RACESBUL.114 - 117 Dates: Apr. 23, 1990 - May 14, 1990
ABOUT THE AUTHOR
Russ Bankson is a licensed Amateur Radio operator. He has been deeply
involved with volunteer emergency communications
operations, plans, and system development for over forty years.
A Lieutenant Colonel in the Civil Air Patrol, he spearheaded a
period of major CAP communications development in California as
its director of communications. Russ is active for in the Amateur
Radio Emergency Service of the American Radio Relay League. One
of his favorite activities is speaking before youth groups and
encouraging their interest in radio, electronics, and the sciences.
What does an Amateur Radio operator do as a public service volunteer
who sometimes works during an emergency? The basic concept of
the volunteer Amateur in emergencies is to provide communications
for the safety of life and protection of property for the community
during emergencies when established communications for and between
public service agencies are overloaded or not functioning.
Let's get down to the nitty gritty of how the Amateur tactical
communications net performs its services.
When an emergency or disaster happens in a community, the Amateur
Radio public service volunteer checks into pre-established nets
to report conditions in his locality and his availability and
capability. If there is a need for Amateur radio communications,
when directed he may report to the emergency operations center,
fire department, hospital, Red Cross, shelter, incident commander,
forest service, Amateur radio net control station, or to the area
as directed where the Amateur is needed. As long as all established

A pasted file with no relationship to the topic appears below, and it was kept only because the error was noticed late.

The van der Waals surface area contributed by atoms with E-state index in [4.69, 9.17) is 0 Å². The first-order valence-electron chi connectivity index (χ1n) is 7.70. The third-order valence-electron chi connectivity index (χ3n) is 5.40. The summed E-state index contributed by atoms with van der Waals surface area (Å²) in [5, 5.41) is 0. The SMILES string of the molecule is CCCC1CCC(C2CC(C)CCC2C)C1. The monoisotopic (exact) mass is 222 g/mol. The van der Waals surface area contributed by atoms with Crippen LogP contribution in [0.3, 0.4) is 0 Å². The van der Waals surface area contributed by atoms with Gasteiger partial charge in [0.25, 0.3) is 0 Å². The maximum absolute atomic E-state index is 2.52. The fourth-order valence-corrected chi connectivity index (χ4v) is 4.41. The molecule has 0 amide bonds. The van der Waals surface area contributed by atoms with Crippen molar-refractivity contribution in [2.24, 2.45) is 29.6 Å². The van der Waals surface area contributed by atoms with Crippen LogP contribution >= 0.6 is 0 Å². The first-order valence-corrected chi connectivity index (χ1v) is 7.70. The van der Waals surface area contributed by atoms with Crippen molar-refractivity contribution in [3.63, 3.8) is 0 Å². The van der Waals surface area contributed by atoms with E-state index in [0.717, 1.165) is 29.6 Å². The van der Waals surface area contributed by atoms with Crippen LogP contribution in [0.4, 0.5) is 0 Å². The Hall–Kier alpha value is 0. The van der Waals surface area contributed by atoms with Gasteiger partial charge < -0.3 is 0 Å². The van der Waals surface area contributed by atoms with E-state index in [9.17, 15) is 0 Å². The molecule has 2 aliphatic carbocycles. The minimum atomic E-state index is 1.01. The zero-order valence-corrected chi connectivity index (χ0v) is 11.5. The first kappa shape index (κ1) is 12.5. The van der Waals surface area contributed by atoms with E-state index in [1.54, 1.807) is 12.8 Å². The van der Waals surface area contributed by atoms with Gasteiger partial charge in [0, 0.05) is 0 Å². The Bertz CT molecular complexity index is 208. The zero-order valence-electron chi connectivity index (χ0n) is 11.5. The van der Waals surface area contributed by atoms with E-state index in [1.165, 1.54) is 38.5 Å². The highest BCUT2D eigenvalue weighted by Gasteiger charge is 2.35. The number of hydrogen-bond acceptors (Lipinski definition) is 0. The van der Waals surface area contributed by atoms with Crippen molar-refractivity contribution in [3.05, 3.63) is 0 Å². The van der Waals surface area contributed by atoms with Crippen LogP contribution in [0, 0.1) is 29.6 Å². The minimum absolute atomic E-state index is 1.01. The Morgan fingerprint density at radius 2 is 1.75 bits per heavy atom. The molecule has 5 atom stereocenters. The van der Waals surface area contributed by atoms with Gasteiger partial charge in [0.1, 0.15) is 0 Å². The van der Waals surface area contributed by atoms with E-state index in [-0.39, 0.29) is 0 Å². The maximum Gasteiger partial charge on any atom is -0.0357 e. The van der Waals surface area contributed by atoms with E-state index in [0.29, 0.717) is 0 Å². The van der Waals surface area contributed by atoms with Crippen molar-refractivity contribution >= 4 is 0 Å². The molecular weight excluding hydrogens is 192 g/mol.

communications are available, he does nothing but monitors and
is available in the event any communications system becomes overloaded,
fails, or is not available between agencies.
This sometimes means more than coming to the assignment with a
hand held transceiver. Following the October 17, 1989 earthquake
the Amateurs had to install antennas, coaxial cables, lights for
operating positions, power supplies for mobile transceivers used
as base stations, maps, phone numbers, writing materials, battery
charging systems, personal survival kit, tools, transportation,
fuel, money, expertise, dedication and professionalism. Many of
the locations worked around the clock for many days.
So far nothing has been said about what communications service
the Amateurs provided during the earthquake emergency when phones
were disabled and electrical power was off and there was danger
to life and severe damage to property. I am going to relate some
of the messages the Amateurs handled following the earthquake
in Watsonville, Santa Cruz, San Jose, Oakland and San Francisco.
Within twenty minutes after the quake the Amateurs had checked
in to the reporting nets, checked their neighbors for well being,
and had reported to the Red Cross Amateur Radio stations. Immediately
the tactical emergency net was established. This was done because
there was no power, no reliable phone communications between the
Red Cross Chapters, and a major threat to life and property existed.
This is just a small example of the many types of messages handled
by the tactical net of Amateurs. If you use your imagination you
can visualize the service the Amateur provides during floods,
hurricanes, fires, lost people, earthquakes, hazardous material
spills, internal telephone failures in hospitals, snow storms
and other communication needs.
Why did the Red Cross need to use Amateur Radio communications?
Communications were needed to activate shelters for thousands
of displaced people. Feeding, providing clothing, accepting donations
of supplies, transporting supplies where needed, providing safe
routes between cities, storage of supplies, communications between
leaders with responsibilities, assignment of personnel to tactical
positions, keeping track of hundreds of assigned volunteers, providing
change of shift personnel around the clock, communications with
Western Red Cross Field Office and other chapters, communications
with other agencies such as the Navy, Air Force, Department of
Transportation, fire departments, police, State Office of Emergency
services, damage evaluators and hospitals.
When the need is there, the dedicated public service Amateur Radio
operator is there, doing volunteer public service.
Archives of California RACES Bulletins are available via anonymous
ftp at ftp.ucsd.edu/hamradio/races
The Home Page for the State of California Governor's Office of Emergency Services
other information about emergency response in California and elsewhere